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To Tame A Wild Tongue: Art After Chicanismo Digital Exhibition

  • WHEN Ongoing from now until December 31, 2021[days & times]
  • WHERE Virtual / Museum of Contemporary Art San Diego
    Map | Website
  • AGES Not available
  • COST Not available

View this exhibition online now at MCASD-Digital in English or in Spanish.

“…And I think, how do you tame a wild tongue, train it to be quiet, how do you bridle and saddle it? How do you make it lie down? … Wild tongues can’t be tamed, they can only be cut out.”

- Gloria Anzaldúa, “How to Tame a Wild Tongue,” Borderlands/La Frontera: The New Mestiza (1987)

Virtual Charla (Talk) Schedule:
Charla > Cog•nate Collective
Thursday, Jul 16, 2020 - 11:00 a.m.

Charla > Claudia Cano
Thursday, Aug 20, 2020 - 11:00 a.m.

Charla > Julio César Morales
Thursday, Sep 17, 2020 - 11:00 a.m.

Charla > Perry Vásquez
Thursday, Oct 15, 2020 - 11:00 a.m.

To Tame a Wild Tongue: Art after Chicanismo brings together more than 25 artists, all of whom explore aspects of the Mexican American experience. Drawn exclusively from the Museum’s holdings and filling the Museum’s Farrell, and Wortz galleries, this exhibition includes painting, sculpture, and installation, taking the Chicano Art Movement as a point of departure. The politically and culturally inspired movement was created by Mexican American artists during the counterculture revolution of the late 1960s and early 1970s. Heavily influenced by the iconography of revolutionary leaders, pre-Colonial art, Mexican religious icons, and socio-political issues, the movement resisted and challenged dominant social norms and stereotypes to move towards cultural autonomy. Against this backdrop of social and cultural activism, the exhibition features works from the 1980s to our current moment, interrogating the reverberations of the post-Chicano moment with special attention paid to our transnational region.

To Tame a Wild Tongue borrows its title from Gloria Anzaldúa’s pivotal text that underscores language as a source of both cultural identity and cultural hybridity. Taking a nod from Anzaldúa’s text, the exhibition foregrounds the cultural hybridity that exists within a transborder context, without relying on identity alone as the Chicano Movement did. Instead, the artists in this exhibition, who may or may not identify as Chicano/a/x, explore conceptual processes linked to the social, cultural, and political issues related to Mexican Americans living in the United States or to those living and making work on either side of the border. Split into five thematic sections, the exhibition examines ideas of activism, labor, rasquachismo, domesticana, and the border. Questioning what it means to create political and socially oriented work outside of the label of Chicano/a/x, many artists breach ethnic, cultural, and class barriers, as well as the physical borders that shape an urban, multicultural experience.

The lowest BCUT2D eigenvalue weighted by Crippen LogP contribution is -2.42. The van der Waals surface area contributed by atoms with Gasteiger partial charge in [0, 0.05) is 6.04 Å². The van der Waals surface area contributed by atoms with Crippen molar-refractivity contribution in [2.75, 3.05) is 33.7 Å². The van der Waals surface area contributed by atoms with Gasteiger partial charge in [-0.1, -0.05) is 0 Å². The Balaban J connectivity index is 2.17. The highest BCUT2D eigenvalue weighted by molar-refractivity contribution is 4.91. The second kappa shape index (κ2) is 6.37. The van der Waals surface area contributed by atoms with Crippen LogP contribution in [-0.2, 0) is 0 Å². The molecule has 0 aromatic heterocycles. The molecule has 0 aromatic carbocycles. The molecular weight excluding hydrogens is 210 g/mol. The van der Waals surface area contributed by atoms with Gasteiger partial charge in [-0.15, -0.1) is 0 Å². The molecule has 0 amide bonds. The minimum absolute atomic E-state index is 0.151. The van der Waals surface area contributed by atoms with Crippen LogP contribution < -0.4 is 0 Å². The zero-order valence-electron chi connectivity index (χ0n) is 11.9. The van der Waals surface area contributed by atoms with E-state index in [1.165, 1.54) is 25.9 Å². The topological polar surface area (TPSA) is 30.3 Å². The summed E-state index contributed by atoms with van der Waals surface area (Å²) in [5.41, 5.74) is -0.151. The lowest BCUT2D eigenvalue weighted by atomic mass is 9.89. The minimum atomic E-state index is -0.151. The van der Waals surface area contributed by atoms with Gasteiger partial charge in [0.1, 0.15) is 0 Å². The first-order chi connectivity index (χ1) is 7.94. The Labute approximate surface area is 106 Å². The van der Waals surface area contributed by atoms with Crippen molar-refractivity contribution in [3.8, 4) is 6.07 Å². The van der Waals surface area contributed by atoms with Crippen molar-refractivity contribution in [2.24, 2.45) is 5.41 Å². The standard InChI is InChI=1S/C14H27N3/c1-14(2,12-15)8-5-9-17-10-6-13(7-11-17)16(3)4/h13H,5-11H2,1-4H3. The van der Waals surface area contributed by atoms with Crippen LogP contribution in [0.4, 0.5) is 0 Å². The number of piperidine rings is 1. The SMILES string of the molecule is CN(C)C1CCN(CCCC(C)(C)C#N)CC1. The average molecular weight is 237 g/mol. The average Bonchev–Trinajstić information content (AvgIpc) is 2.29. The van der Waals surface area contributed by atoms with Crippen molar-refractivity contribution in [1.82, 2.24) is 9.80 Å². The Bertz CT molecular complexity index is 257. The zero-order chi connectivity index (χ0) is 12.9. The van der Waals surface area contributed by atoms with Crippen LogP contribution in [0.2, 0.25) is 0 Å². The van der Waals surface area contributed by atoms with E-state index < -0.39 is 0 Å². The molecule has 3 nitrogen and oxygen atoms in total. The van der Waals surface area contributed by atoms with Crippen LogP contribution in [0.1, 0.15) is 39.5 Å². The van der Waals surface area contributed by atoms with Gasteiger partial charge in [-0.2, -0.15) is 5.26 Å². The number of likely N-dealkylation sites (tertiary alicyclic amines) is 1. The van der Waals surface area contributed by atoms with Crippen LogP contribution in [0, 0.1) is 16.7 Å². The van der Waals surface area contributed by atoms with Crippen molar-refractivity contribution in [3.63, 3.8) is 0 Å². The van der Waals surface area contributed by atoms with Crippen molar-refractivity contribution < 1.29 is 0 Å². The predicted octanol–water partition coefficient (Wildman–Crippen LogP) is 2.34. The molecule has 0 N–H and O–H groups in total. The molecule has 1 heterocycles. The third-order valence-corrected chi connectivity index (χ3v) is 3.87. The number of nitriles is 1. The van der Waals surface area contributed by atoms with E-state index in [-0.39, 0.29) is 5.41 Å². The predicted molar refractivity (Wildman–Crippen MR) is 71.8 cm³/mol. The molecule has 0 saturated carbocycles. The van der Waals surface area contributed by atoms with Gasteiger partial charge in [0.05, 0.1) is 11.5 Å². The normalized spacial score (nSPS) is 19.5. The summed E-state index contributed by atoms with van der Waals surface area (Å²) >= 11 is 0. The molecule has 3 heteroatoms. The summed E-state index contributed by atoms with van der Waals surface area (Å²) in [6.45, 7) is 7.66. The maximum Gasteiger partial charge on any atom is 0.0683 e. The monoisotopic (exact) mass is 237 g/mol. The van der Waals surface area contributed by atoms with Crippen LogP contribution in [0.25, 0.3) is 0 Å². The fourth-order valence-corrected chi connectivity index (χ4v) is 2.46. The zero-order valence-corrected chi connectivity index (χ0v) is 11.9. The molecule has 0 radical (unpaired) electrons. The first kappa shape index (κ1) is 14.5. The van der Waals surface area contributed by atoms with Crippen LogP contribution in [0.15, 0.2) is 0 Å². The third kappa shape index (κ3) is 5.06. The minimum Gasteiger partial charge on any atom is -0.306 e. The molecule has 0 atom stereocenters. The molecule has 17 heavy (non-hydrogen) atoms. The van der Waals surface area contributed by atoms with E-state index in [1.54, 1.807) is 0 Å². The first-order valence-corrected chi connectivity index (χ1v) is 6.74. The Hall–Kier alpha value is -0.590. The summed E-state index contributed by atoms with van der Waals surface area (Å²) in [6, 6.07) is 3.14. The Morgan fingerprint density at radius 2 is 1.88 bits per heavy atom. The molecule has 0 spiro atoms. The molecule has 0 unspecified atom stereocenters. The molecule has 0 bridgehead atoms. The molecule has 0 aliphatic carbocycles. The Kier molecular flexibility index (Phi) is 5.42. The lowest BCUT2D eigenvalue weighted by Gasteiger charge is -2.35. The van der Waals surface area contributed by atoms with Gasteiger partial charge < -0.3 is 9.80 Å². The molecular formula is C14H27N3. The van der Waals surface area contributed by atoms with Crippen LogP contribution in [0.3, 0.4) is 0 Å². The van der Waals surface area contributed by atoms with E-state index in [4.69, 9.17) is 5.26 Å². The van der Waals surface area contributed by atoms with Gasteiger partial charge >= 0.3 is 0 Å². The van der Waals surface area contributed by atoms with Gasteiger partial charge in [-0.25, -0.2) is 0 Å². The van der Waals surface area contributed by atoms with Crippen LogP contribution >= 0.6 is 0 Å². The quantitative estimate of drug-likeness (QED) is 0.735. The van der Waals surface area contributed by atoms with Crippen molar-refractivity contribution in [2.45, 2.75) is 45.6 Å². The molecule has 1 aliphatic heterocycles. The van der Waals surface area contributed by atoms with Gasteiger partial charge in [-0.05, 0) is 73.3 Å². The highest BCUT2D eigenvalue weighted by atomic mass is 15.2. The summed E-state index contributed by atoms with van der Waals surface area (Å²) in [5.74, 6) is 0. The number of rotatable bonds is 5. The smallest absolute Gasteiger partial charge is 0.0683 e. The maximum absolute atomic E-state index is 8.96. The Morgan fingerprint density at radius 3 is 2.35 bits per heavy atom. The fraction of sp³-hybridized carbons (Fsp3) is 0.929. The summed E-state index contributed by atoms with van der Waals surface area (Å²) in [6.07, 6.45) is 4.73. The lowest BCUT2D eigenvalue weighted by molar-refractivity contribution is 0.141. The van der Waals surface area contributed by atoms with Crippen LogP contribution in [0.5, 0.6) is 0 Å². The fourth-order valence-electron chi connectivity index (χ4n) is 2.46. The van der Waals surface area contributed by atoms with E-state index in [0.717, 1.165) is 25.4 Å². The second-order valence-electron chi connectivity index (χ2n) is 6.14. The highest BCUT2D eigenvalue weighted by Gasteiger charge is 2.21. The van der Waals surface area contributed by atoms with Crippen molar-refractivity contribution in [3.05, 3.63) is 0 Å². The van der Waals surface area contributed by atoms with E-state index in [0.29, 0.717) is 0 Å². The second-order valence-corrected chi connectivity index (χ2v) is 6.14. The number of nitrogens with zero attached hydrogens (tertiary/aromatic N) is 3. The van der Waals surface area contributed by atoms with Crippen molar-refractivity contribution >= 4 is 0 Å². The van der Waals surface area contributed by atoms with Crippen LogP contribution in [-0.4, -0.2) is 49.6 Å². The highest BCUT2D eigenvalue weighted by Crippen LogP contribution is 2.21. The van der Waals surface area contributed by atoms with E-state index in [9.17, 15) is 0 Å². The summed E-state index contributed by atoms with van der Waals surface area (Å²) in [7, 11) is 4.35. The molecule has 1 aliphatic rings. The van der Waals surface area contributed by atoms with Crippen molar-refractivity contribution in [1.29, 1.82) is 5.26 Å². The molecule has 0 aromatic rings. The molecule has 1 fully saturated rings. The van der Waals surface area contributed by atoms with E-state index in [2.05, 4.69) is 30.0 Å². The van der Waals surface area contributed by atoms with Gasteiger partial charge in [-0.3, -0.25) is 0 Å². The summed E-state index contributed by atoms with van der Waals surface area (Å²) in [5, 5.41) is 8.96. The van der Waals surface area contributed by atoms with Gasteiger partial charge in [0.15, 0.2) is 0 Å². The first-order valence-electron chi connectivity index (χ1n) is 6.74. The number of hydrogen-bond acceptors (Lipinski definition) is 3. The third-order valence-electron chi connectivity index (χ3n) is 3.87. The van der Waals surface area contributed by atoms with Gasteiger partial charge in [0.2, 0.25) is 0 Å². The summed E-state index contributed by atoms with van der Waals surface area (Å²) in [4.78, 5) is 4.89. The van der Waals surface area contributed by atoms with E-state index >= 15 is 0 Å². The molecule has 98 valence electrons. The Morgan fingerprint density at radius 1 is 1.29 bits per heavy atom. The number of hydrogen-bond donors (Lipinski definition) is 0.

To Tame a Wild Tongue: Art after Chicanismo is organized by MCASD Curatorial Fellow Alana Hernandez and made possible by gifts to the annual operating fund. Institutional support of MCASD is provided by the City of San Diego Commission for Arts and Culture and the County of San Diego Community Enhancement Fund.

Dates and times of events are subject to change without notice. Always check the event organizer's website for the most updated schedule before attending. Check local COVID-19 restrictions and updates.

John Valadez, "Pool Party," 1986, oil on canvas, 107 x 69...

Above: John Valadez, "Pool Party," 1986, oil on canvas, 107 x 69 in. Collection of the Museum of Contemporary Art San Diego. Gift of the Cheech Marin Collection.


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